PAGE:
Oct 12, 2023 1 min read

Sam Smith and Normani shouldn't get legal costs after defeating song-theft lawsuit, argues their accuser

The company of an artist who unsuccessfully sued Sam Smith and Normani over allegations their hit 'Dancing With A Stranger' ripped off an earlier song reckons it shouldn’t have to cover their legal costs

Sam Smith and Normani shouldn't get legal costs after defeating song-theft lawsuit, argues their accuser

The artist who unsuccessfully pursued a song-theft lawsuit against Sam Smith and Normani has argued that his company shouldn't have to cover any of the defendants' legal costs. Or, if it must, then the $730,000+ that the Smith and Normani side have demanded is way too high.

Artist Jordan Vincent claimed that Smith and Normani's 2020 hit 'Dancing With A Stranger' ripped off his earlier song ‘Dancing With Strangers’.

However, the judge overseeing the case was not convinced. He concluded that the elements shared by the two songs were not protected by copyright in isolation, and the argument that Smith and Normani had copied the way those elements were selected and arranged was not compelling.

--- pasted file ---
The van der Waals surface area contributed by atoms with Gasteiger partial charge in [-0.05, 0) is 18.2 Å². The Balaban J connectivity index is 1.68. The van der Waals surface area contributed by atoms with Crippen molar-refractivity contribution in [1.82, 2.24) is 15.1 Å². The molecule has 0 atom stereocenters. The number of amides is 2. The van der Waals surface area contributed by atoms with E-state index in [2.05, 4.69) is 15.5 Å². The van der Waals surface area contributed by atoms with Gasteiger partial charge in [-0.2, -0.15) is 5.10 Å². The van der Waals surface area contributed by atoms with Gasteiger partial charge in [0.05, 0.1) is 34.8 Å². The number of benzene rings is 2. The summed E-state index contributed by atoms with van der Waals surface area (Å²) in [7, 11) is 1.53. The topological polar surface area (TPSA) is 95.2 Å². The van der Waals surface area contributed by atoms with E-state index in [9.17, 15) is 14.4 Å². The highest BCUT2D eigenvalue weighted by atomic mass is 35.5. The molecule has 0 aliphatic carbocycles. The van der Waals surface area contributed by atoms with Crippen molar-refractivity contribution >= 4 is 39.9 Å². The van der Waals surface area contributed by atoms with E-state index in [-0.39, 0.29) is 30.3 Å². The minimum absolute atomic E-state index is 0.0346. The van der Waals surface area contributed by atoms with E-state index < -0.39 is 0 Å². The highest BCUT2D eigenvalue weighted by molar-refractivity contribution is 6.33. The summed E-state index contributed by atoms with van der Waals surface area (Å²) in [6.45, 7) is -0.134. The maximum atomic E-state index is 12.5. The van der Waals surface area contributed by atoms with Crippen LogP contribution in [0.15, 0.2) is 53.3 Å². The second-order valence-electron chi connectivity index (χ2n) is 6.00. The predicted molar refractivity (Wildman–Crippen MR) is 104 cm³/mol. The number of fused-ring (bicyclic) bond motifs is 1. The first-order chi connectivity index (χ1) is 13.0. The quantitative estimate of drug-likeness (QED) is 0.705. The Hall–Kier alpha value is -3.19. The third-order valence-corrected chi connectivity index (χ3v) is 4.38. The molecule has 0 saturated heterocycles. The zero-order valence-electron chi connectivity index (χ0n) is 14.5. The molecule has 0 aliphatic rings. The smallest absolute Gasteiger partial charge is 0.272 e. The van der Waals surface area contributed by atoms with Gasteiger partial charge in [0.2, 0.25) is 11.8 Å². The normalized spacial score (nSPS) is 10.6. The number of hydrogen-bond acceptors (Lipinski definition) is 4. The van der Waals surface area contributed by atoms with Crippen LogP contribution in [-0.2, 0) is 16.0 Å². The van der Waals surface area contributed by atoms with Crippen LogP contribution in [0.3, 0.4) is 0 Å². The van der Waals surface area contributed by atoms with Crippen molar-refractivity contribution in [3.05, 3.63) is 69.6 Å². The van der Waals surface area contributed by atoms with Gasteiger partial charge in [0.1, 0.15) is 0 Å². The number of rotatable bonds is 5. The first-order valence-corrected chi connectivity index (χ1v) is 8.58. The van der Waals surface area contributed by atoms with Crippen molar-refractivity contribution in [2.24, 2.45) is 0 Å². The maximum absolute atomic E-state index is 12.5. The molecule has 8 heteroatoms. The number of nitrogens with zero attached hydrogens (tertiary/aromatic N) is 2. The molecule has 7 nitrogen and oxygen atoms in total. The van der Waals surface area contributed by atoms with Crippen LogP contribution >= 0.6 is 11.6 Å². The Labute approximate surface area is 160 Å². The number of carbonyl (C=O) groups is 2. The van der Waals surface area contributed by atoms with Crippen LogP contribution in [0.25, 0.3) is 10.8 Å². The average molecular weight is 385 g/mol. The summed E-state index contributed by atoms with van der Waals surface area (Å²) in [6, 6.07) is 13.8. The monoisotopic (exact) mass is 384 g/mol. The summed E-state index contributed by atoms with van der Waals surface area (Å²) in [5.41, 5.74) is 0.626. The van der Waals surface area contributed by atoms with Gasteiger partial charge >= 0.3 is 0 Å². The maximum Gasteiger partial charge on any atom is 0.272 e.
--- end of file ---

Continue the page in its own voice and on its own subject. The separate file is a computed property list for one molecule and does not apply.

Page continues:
Having defeated the lawsuit, Smith and Normani would like their legal costs relating to the dispute paid for by Vincent's company. Under US copyright law, a court can award legal costs to the winning party in copyright cases.

This article notes that the US Copyright Act and relevant case law suggests that, when deciding whether to award legal costs, a court should consider “the degree of success obtained on the claim; frivolousness; motivation; objective reasonableness of factual and legal arguments; and need for compensation and deterrence".

A legal filing from Vincent's company this week arguing that it shouldn't have to cover any legal costs states: "The copyright claims filed by plaintiff were objectively reasonable, were not frivolous, and were filed in good faith. The factual claims themselves were narrow and did not overreach. They were hard fought and involved multiple competing experts".

It then raises various other issues with the legal costs claim made by the Smith and Normani side, including the total costs being pursued, which exceed $730,000.

Even if the court does decide to award costs, the legal filing adds, "the overall amount requested, over $730,000, is out of line with the limited nature of the case, and is much higher than that requested in more intensive and longer cases".

We await to see how the judge responds.

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